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In Zambia, a Phone App Allows Citizens to Participate in Drafting Their Constitution

BY Lisa Goldman | Friday, November 2 2012

Screenshot from phone app page.

Zambia is in the process of writing a constitution that will reflect the aspiration of the people. In order to make the process inclusive, the government has created a phone app that allows people to read the draft, sharing and commenting on pages. The Zambian draft constitution app is available free for download on Google Play — but not on iTunes, which shows the extent to which low-cost Androids are kicking dust in the face of the prohibitively priced iPhone in developing nations.

The description of the app reads:

The Zambian Draft Constitution App is aimed at addressing the lack of knowledge of the nation's laws on the part of the citizenry.

It helps the nation understand their rights and how the country is governed. The project's focus is to ensure Zambians review and have a working knowledge of the first draft constitution by providing an easily accessible content for mobile phones and tablets, by so doing we help the government reach more people and get accurate feedback for their review process.

The app allows users send a comment to the Constitution review commission of Zambia. Allows users to search for a key word thereby making it user friendly. while reading, the user can share an area of interest with a friend via sms, email, facebook, twitter or any other social network app installed on a phone.

In its country brief for Zambia, the World Bank describes it as having strong democratic foundations and a fast-growing economy. Its capital, Lusaka, is the seat of COMESA, the African free trade zone. But the landlocked state has its problems — like a failure to alleviate poverty, which afflicts the majority of its citizens.

This is Zambia's third attempt to write and ratify a constitution and the government seems determined to get it right this time — primarily by making the process as transparent, inclusive and consensual as possible. The Technical Committee on Drafting the Zambian Constitution (TCDZ) has a comprehensive, link-rich website that includes the names of all the committee members with their bios, as well as previous drafts and the current draft in seven local languages.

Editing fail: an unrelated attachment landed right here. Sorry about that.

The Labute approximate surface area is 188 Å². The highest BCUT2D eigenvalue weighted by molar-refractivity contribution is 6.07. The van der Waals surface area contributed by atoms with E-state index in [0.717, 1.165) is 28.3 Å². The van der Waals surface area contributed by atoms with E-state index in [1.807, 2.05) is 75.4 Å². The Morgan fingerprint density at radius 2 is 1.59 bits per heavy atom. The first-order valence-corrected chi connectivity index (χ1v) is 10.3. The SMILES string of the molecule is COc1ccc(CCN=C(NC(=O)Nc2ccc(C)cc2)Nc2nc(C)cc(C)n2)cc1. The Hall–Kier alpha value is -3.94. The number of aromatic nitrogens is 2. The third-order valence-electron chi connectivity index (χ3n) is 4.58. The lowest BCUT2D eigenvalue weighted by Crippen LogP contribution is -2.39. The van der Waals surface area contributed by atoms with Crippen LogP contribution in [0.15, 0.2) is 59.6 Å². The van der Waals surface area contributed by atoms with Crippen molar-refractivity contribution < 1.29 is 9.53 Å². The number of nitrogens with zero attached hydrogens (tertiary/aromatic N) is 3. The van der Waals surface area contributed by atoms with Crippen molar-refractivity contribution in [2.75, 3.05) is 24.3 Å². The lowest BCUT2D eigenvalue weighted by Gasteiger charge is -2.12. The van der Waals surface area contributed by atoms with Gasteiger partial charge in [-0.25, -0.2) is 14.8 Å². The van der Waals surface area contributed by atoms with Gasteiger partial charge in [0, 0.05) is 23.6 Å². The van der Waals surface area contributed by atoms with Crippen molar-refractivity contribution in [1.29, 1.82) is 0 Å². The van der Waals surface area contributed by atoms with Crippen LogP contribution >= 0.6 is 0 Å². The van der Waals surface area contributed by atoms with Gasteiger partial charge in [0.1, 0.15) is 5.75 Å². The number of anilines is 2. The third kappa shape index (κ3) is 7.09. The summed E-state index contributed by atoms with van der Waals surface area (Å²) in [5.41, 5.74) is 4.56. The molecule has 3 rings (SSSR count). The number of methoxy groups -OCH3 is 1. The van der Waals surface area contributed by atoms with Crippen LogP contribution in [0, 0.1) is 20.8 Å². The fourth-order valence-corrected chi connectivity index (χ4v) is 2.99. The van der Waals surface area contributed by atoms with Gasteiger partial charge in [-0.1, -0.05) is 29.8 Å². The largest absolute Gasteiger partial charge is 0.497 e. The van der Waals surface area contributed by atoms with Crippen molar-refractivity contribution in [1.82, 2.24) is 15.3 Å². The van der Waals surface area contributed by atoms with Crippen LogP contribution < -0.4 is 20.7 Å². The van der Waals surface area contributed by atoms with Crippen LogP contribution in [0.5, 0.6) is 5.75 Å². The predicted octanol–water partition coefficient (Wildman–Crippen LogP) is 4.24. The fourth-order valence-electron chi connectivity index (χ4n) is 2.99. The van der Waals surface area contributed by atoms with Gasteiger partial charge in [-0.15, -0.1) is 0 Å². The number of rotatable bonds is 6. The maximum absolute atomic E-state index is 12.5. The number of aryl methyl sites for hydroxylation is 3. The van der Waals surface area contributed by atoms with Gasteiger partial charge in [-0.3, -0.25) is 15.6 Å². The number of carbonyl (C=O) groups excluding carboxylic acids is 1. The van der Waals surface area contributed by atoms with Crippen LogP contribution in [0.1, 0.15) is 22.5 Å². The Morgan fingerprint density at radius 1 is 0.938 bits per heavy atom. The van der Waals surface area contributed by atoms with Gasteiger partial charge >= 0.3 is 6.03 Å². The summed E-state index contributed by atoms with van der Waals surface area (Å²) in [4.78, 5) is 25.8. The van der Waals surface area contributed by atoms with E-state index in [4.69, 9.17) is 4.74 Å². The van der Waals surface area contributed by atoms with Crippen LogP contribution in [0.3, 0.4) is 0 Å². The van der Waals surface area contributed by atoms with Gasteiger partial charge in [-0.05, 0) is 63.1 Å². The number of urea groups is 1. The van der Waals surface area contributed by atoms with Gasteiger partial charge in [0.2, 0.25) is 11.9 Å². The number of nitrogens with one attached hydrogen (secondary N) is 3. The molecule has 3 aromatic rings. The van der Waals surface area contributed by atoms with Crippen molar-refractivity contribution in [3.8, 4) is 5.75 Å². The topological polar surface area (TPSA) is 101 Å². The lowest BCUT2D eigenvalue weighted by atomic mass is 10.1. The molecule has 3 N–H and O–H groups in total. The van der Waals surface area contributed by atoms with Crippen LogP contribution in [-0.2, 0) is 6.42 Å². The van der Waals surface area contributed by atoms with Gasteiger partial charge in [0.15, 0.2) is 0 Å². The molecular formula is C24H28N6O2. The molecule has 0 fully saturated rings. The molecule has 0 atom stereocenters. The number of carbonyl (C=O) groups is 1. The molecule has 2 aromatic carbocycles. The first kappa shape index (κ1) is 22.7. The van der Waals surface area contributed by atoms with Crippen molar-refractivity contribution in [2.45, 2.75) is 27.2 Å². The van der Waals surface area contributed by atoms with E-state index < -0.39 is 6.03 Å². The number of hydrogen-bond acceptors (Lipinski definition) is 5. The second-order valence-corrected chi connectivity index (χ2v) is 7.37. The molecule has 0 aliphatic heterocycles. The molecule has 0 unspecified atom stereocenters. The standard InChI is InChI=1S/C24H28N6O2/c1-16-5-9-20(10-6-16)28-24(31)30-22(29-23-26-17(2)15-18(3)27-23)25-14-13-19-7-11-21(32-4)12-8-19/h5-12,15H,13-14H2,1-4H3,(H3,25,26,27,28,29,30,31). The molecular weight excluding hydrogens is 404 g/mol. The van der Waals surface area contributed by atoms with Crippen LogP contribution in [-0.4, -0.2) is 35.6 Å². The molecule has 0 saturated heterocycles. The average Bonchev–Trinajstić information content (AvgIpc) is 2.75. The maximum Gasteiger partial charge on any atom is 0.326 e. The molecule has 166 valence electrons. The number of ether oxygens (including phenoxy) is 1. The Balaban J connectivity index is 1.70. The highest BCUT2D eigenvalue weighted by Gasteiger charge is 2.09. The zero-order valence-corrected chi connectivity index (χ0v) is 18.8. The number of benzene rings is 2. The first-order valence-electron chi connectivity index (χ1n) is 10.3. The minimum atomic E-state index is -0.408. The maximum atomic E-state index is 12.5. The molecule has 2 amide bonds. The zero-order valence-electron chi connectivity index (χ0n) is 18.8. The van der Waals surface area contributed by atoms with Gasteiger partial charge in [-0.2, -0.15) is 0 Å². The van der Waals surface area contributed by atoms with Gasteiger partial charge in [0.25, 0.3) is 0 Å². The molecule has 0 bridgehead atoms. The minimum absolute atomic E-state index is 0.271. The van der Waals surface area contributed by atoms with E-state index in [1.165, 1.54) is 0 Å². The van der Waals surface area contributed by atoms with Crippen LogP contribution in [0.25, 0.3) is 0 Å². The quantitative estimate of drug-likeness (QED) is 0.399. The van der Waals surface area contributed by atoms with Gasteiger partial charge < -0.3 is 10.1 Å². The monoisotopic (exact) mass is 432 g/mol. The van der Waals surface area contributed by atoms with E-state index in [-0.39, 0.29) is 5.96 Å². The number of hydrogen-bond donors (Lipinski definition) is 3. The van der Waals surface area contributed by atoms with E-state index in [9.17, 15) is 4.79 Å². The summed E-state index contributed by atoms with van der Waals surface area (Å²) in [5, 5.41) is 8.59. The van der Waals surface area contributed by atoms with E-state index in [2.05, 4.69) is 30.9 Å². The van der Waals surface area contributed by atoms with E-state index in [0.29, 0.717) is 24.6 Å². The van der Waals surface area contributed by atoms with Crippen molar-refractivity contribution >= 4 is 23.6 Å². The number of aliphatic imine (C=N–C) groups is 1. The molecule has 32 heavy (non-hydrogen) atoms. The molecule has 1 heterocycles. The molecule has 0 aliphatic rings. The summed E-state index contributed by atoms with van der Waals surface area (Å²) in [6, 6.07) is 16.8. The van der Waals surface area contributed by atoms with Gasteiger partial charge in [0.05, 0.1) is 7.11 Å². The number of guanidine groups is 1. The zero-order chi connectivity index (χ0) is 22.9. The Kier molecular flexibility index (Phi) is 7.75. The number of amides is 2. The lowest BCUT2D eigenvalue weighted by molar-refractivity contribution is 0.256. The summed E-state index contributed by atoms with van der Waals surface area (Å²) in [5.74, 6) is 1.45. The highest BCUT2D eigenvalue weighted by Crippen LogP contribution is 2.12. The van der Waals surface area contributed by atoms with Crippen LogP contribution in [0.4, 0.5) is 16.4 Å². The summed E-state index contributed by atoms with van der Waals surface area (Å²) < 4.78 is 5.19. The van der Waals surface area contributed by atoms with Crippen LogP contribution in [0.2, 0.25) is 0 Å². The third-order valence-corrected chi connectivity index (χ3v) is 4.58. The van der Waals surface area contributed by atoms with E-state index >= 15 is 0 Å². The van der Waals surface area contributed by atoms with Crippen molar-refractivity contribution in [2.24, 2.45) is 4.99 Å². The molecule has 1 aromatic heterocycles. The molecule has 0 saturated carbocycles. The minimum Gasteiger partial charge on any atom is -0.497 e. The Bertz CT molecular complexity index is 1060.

In an October 18 editorial, the Times of Zambia (the slogan on the masthead reads "forward with the nation") comments that it "is impressed with the patriotism shown by members of the general public in five districts where consultations [on the draft constitution] have so far been conducted. The editorial also expresses "...hope that a people’s Constitution which over the years has eluded the Zambian people is in the making."

Interestingly, local Catholic clergy oppose describing Zambia as a "Christian nation" in the preamble to the current draft of the constitution. The Lusaka Times reports that the bishops said "a country cannot practice the values and precepts of Christianity by a mere declaration," adding that "the principle of separation between State and Religion must not be lost."

“If Zambia is a multi-religious Country, a fact that was recognized in the preamble of the first draft of the Technical Committee, to say that Zambia is a Christian nation would be in contradiction with this fact,” they submitted.

The bishops also said they opposed any clause that supported "abortion, death penalty or mercy killing,” which is a combination that would probably raise eyebrows amongst evangelical Christians in the United States, who oppose abortion but support the death penalty.

Personal Democracy Media is grateful to the Omidyar Network for its generous support of techPresident's WeGov section.

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